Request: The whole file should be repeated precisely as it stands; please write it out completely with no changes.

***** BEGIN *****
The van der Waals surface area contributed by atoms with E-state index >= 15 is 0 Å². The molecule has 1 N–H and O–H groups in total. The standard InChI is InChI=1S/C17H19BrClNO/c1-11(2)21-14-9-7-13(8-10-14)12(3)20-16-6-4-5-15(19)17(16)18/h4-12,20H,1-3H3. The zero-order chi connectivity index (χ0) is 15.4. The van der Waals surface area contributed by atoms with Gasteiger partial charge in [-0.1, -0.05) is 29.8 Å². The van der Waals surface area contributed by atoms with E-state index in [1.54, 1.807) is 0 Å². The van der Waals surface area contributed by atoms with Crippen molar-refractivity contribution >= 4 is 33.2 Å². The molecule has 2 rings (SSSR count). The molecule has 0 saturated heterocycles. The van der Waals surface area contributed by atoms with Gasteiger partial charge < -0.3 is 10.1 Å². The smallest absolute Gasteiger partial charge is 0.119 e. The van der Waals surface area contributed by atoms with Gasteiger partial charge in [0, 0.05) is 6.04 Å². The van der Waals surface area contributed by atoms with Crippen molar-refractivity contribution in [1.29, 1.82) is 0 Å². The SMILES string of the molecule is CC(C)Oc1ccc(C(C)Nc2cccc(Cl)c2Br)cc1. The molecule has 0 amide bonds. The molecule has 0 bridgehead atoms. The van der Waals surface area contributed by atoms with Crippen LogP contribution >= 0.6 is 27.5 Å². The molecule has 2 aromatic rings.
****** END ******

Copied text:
The van der Waals surface area contributed by atoms with E-state index >= 15 is 0 Å². The molecule has 1 N–H and O–H groups in total. The standard InChI is InChI=1S/C17H19BrClNO/c1-11(2)21-14-9-7-13(8-10-14)12(3)20-16-6-4-5-15(19)17(16)18/h4-12,20H,1-3H3. The zero-order chi connectivity index (χ0) is 15.4. The van der Waals surface area contributed by atoms with Gasteiger partial charge in [-0.1, -0.05) is 29.8 Å². The van der Waals surface area contributed by atoms with E-state index in [1.54, 1.807) is 0 Å². The van der Waals surface area contributed by atoms with Crippen molar-refractivity contribution >= 4 is 33.2 Å². The molecule has 2 rings (SSSR count). The molecule has 0 saturated heterocycles. The van der Waals surface area contributed by atoms with Gasteiger partial charge < -0.3 is 10.1 Å². The smallest absolute Gasteiger partial charge is 0.119 e. The van der Waals surface area contributed by atoms with Gasteiger partial charge in [0, 0.05) is 6.04 Å². The van der Waals surface area contributed by atoms with Crippen molar-refractivity contribution in [1.29, 1.82) is 0 Å². The SMILES string of the molecule is CC(C)Oc1ccc(C(C)Nc2cccc(Cl)c2Br)cc1. The molecule has 0 amide bonds. The molecule has 0 bridgehead atoms. The van der Waals surface area contributed by atoms with Crippen LogP contribution >= 0.6 is 27.5 Å². The molecule has 2 aromatic rings.